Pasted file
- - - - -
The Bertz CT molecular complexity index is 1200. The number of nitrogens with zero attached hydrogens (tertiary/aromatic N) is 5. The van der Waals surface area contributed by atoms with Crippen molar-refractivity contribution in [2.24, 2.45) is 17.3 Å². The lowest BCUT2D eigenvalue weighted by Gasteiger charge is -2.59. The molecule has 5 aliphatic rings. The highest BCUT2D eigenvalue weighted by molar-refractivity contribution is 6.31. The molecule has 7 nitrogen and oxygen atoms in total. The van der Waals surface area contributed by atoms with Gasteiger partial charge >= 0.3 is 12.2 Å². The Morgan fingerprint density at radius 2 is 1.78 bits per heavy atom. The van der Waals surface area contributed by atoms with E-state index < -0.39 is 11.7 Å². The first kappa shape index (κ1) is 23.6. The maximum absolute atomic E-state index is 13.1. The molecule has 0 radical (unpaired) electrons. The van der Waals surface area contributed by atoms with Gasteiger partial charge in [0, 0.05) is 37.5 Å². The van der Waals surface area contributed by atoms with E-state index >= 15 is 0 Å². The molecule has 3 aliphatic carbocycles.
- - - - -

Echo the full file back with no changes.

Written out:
The Bertz CT molecular complexity index is 1200. The number of nitrogens with zero attached hydrogens (tertiary/aromatic N) is 5. The van der Waals surface area contributed by atoms with Crippen molar-refractivity contribution in [2.24, 2.45) is 17.3 Å². The lowest BCUT2D eigenvalue weighted by Gasteiger charge is -2.59. The molecule has 5 aliphatic rings. The highest BCUT2D eigenvalue weighted by molar-refractivity contribution is 6.31. The molecule has 7 nitrogen and oxygen atoms in total. The van der Waals surface area contributed by atoms with Gasteiger partial charge >= 0.3 is 12.2 Å². The Morgan fingerprint density at radius 2 is 1.78 bits per heavy atom. The van der Waals surface area contributed by atoms with E-state index < -0.39 is 11.7 Å². The first kappa shape index (κ1) is 23.6. The maximum absolute atomic E-state index is 13.1. The molecule has 0 radical (unpaired) electrons. The van der Waals surface area contributed by atoms with Gasteiger partial charge in [0, 0.05) is 37.5 Å². The van der Waals surface area contributed by atoms with E-state index >= 15 is 0 Å². The molecule has 3 aliphatic carbocycles.